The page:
Published July 1999
ISBN: 1-903545-34-X




On 23 March 1999, Christian Solidarity International, an organisation which describes itself as a "human rights organisation" helping those "suffering repression, victimised children and victims of disaster", attempted to allow John Garang, the leader of the Sudan People's Liberation Army (SPLA), the Sudanese rebel movement, to speak as its representative, at the fifty-fifth session of the United Nations Commission on Human Rights at the Palais des Nations in Geneva. Despite warnings, however, Garang, began his speech in the name of the SPLA, and began a political diatribe against the government of Sudan. The chairman of the session stopped Garang from speaking, and dismissed him from the podium.

Christian Solidarity International was one of many non-governmental organisations that enjoyed consultative status within the United Nations Economic and Social Council (ECOSOC), which allowed its representatives to speak during Commission on Human Rights meetings.

In contriving that Garang would appear as a Christian Solidarity International member and spokesman, Christian Solidarity International clearly abused its consultative status for political ends. This resulted in CSI having its United Nations accreditation withdrawn by the United Nations Economic and Social Council.

That Christian Solidarity International displayed a chronic lack of judgement in attempting to abuse the clear conventions and procedures of the Commission on Human Rights is clear. Even more stark, however, is the simple fact that Christian Solidarity International, given its claim to be a human rights organisation, has so closely and willingly associated itself with John Garang and the SPLA given their clear involvement in what can only be described as war crimes and other gross abuses of human rights in Sudan.

The SPLA has had a long record of wide-scale terrorism in Sudan. This has included the widespread murder of Sudanese men, women and children, indiscriminate mortaring and rocketing of urban areas in southern Sudan, resulting in hundreds of further civilian deaths, ethnic cleansing, extensive pillaging and shooting of civilians along the Sudan-Ethiopian border, the abduction and murder of international relief workers, and the laying of land-mines. The SPLA has also admitted the shooting down of civilian airliners within Sudan, incidents involving considerable loss of life. The Catholic Church has also accused the SPLA of stealing up to 65 percent of the emergency food aid supplied by relief agencies to starving and sick communities in southern Sudan.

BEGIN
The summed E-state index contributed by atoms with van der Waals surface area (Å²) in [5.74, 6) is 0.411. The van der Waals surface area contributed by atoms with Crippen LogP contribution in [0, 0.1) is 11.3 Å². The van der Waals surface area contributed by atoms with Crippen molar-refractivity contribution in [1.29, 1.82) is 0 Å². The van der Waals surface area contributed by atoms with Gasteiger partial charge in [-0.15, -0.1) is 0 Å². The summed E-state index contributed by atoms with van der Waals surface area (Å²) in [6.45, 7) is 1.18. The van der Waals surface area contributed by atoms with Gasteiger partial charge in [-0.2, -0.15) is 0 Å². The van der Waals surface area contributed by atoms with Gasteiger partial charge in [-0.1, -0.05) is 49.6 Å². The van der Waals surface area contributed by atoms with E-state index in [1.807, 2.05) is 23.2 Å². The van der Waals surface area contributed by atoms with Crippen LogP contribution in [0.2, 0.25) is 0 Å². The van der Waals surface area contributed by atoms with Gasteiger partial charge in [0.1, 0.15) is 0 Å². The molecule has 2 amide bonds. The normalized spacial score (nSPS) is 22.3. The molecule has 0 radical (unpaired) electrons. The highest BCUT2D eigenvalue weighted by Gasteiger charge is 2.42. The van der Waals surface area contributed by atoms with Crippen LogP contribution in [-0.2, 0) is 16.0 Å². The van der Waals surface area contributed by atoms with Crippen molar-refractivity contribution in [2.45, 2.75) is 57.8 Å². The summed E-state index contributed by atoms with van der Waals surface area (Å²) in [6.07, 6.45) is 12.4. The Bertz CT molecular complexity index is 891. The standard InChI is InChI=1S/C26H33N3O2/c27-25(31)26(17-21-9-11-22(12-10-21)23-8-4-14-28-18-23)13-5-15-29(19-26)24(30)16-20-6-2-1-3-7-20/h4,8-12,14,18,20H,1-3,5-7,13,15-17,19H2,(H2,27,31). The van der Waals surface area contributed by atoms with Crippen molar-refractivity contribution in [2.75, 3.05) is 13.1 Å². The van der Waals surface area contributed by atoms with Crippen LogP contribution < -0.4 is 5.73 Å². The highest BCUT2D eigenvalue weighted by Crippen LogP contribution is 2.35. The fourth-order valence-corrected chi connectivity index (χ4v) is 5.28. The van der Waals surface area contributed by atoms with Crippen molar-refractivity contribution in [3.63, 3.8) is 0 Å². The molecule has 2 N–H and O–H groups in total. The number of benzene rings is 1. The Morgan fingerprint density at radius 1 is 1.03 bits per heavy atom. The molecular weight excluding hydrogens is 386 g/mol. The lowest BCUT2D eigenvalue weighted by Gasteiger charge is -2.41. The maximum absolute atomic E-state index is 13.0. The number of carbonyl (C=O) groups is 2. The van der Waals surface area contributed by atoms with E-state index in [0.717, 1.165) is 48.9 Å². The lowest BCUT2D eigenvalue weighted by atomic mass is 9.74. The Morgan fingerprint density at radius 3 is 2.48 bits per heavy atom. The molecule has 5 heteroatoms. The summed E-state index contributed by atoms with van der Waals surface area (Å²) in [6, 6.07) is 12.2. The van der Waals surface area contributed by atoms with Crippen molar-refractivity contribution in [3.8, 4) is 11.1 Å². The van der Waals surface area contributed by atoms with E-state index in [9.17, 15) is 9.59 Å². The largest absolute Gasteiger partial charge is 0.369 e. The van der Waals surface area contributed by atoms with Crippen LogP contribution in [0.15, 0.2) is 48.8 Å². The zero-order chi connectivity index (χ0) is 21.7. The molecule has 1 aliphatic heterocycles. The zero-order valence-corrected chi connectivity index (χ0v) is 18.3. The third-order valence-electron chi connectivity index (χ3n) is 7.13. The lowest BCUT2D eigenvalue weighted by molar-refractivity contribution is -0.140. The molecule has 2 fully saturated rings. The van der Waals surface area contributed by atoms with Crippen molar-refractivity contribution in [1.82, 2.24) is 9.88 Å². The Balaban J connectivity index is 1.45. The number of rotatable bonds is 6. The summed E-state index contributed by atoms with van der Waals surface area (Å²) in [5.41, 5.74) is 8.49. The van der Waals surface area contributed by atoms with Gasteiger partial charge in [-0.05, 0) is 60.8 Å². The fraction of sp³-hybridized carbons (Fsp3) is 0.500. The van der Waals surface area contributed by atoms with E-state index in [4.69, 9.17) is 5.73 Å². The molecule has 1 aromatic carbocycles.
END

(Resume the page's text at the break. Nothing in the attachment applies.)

In his 1996 report, Dr Gaspar Biro, the then United Nations Special Rapporteur for human rights in Sudan, documented an incident which had taken place on the evening of 30 July 1995. SPLA forces had attacked two villages in the Ganyiel region of southern Sudan. SPLA gunmen killed 210 villagers, of whom 30 were men, 53 were women and 127 were children.

The Special Rapporteur stated that:

Eyewitnesses reported that some of the victims, mostly women, children and the elderly, were caught while trying to escape and killed with spears and pangas. M.N., a member of the World Food Programme relief committee at Panyajor, lost four of her five children (aged 8-15 years). The youngest child was thrown into the fire after being shot. D.K. witnessed three women with their babies being caught. Two of the women were shot and one was killed with a panga. Their babies were all killed with pangas. A total of 1, 987 households were reported destroyed and looted and 3, 500 cattle were taken.

This is precisely the sort of war crime the world witnessed in horror during the Kosovo tragedy in 1999. In its 1994 report Civilian Devastation: Abuses by all Parties in the War in Southern Sudan, a 279-page study, Human Rights Watch/Africa devoted 169 pages to "SPLA Violations of the Rules of War". Human Rights Watch/Africa reported that the SPLA was guilty of, amongst other things, summary executions, indiscriminate attacks on civilians, the deliberate starvation of civilians, abducting civilians, mainly women and children, torture, forced recruitment and force labour, theft of civilian animals, food and grain, and the holding of long-term political prisoners in prolonged arbitrary detention. African Watch has also placed on record that the SPLA has murdered government soldiers taken as prisoners of war.